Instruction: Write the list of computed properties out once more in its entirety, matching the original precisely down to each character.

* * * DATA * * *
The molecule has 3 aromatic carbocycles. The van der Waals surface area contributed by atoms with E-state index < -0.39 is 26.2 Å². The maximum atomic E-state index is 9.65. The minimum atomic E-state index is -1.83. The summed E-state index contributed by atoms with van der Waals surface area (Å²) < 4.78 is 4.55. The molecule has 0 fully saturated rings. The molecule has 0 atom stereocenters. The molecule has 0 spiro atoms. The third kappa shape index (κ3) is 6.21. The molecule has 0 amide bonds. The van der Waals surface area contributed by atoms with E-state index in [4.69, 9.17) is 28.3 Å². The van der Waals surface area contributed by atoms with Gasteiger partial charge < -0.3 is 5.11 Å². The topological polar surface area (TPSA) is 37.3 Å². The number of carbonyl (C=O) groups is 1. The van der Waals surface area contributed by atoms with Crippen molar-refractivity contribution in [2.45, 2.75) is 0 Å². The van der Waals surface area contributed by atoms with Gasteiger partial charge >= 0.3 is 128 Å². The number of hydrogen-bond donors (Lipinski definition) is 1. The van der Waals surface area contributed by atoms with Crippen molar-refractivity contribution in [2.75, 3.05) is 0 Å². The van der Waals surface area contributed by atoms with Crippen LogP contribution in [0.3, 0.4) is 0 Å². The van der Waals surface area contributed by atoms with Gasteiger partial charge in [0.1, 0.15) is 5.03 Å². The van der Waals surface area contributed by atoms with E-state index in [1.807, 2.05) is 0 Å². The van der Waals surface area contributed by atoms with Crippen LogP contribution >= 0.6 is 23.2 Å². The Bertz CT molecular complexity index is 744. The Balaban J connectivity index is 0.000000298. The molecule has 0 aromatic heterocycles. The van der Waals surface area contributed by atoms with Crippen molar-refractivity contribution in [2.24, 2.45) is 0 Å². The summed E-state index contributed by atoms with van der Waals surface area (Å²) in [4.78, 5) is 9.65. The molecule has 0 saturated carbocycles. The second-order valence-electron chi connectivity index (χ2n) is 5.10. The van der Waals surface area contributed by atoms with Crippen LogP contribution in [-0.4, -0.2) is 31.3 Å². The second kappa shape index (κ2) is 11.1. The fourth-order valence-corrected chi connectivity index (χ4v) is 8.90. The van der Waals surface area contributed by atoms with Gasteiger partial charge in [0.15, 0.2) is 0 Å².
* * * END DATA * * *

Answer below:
The molecule has 3 aromatic carbocycles. The van der Waals surface area contributed by atoms with E-state index < -0.39 is 26.2 Å². The maximum atomic E-state index is 9.65. The minimum atomic E-state index is -1.83. The summed E-state index contributed by atoms with van der Waals surface area (Å²) < 4.78 is 4.55. The molecule has 0 fully saturated rings. The molecule has 0 atom stereocenters. The molecule has 0 spiro atoms. The third kappa shape index (κ3) is 6.21. The molecule has 0 amide bonds. The van der Waals surface area contributed by atoms with E-state index in [4.69, 9.17) is 28.3 Å². The van der Waals surface area contributed by atoms with Gasteiger partial charge < -0.3 is 5.11 Å². The topological polar surface area (TPSA) is 37.3 Å². The number of carbonyl (C=O) groups is 1. The van der Waals surface area contributed by atoms with Crippen molar-refractivity contribution in [2.45, 2.75) is 0 Å². The van der Waals surface area contributed by atoms with Gasteiger partial charge >= 0.3 is 128 Å². The number of hydrogen-bond donors (Lipinski definition) is 1. The van der Waals surface area contributed by atoms with Crippen molar-refractivity contribution in [2.75, 3.05) is 0 Å². The van der Waals surface area contributed by atoms with Crippen LogP contribution in [0.3, 0.4) is 0 Å². The van der Waals surface area contributed by atoms with Gasteiger partial charge in [0.1, 0.15) is 5.03 Å². The van der Waals surface area contributed by atoms with E-state index in [1.807, 2.05) is 0 Å². The van der Waals surface area contributed by atoms with Crippen LogP contribution >= 0.6 is 23.2 Å². The Bertz CT molecular complexity index is 744. The Balaban J connectivity index is 0.000000298. The molecule has 0 aromatic heterocycles. The van der Waals surface area contributed by atoms with Crippen molar-refractivity contribution in [2.24, 2.45) is 0 Å². The summed E-state index contributed by atoms with van der Waals surface area (Å²) in [4.78, 5) is 9.65. The molecule has 0 saturated carbocycles. The second-order valence-electron chi connectivity index (χ2n) is 5.10. The van der Waals surface area contributed by atoms with Crippen LogP contribution in [-0.4, -0.2) is 31.3 Å². The second kappa shape index (κ2) is 11.1. The fourth-order valence-corrected chi connectivity index (χ4v) is 8.90. The van der Waals surface area contributed by atoms with Gasteiger partial charge in [0.15, 0.2) is 0 Å².